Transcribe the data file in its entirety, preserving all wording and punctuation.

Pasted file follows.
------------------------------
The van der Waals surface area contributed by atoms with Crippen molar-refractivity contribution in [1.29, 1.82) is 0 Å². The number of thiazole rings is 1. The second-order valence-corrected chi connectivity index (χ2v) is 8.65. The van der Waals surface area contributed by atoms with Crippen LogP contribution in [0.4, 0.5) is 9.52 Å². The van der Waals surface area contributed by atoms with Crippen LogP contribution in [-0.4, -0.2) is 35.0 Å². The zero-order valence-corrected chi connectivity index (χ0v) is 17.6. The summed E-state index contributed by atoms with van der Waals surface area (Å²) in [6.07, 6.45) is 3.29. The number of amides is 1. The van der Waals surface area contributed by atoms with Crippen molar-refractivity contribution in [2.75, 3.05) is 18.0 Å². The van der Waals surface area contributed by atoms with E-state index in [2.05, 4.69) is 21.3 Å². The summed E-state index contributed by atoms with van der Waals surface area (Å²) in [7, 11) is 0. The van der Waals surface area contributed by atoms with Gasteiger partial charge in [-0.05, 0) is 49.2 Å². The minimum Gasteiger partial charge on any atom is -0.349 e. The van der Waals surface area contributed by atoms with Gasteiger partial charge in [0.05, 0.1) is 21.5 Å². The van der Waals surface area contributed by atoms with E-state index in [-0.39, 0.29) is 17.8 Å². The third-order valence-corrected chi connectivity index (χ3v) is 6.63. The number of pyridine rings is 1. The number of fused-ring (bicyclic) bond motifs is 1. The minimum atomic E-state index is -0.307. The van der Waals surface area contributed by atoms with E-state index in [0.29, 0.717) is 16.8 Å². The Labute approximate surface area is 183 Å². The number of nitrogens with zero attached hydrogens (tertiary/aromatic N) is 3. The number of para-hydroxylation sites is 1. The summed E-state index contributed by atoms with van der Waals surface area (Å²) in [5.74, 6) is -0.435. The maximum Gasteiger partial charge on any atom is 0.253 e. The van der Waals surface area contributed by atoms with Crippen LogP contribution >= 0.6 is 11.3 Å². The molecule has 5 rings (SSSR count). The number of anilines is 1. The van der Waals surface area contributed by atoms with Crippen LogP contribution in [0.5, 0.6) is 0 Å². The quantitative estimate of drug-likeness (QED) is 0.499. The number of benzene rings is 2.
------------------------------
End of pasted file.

The van der Waals surface area contributed by atoms with Crippen molar-refractivity contribution in [1.29, 1.82) is 0 Å². The number of thiazole rings is 1. The second-order valence-corrected chi connectivity index (χ2v) is 8.65. The van der Waals surface area contributed by atoms with Crippen LogP contribution in [0.4, 0.5) is 9.52 Å². The van der Waals surface area contributed by atoms with Crippen LogP contribution in [-0.4, -0.2) is 35.0 Å². The zero-order valence-corrected chi connectivity index (χ0v) is 17.6. The summed E-state index contributed by atoms with van der Waals surface area (Å²) in [6.07, 6.45) is 3.29. The number of amides is 1. The van der Waals surface area contributed by atoms with Crippen molar-refractivity contribution in [2.75, 3.05) is 18.0 Å². The van der Waals surface area contributed by atoms with E-state index in [2.05, 4.69) is 21.3 Å². The summed E-state index contributed by atoms with van der Waals surface area (Å²) in [7, 11) is 0. The van der Waals surface area contributed by atoms with Gasteiger partial charge in [-0.05, 0) is 49.2 Å². The minimum Gasteiger partial charge on any atom is -0.349 e. The van der Waals surface area contributed by atoms with Gasteiger partial charge in [0.05, 0.1) is 21.5 Å². The van der Waals surface area contributed by atoms with E-state index in [-0.39, 0.29) is 17.8 Å². The third-order valence-corrected chi connectivity index (χ3v) is 6.63. The number of pyridine rings is 1. The number of fused-ring (bicyclic) bond motifs is 1. The minimum atomic E-state index is -0.307. The van der Waals surface area contributed by atoms with E-state index in [0.29, 0.717) is 16.8 Å². The Labute approximate surface area is 183 Å². The number of nitrogens with zero attached hydrogens (tertiary/aromatic N) is 3. The number of para-hydroxylation sites is 1. The summed E-state index contributed by atoms with van der Waals surface area (Å²) in [5.74, 6) is -0.435. The maximum Gasteiger partial charge on any atom is 0.253 e. The van der Waals surface area contributed by atoms with Crippen LogP contribution >= 0.6 is 11.3 Å². The molecule has 5 rings (SSSR count). The number of anilines is 1. The van der Waals surface area contributed by atoms with Crippen LogP contribution in [0.5, 0.6) is 0 Å². The quantitative estimate of drug-likeness (QED) is 0.499. The number of benzene rings is 2.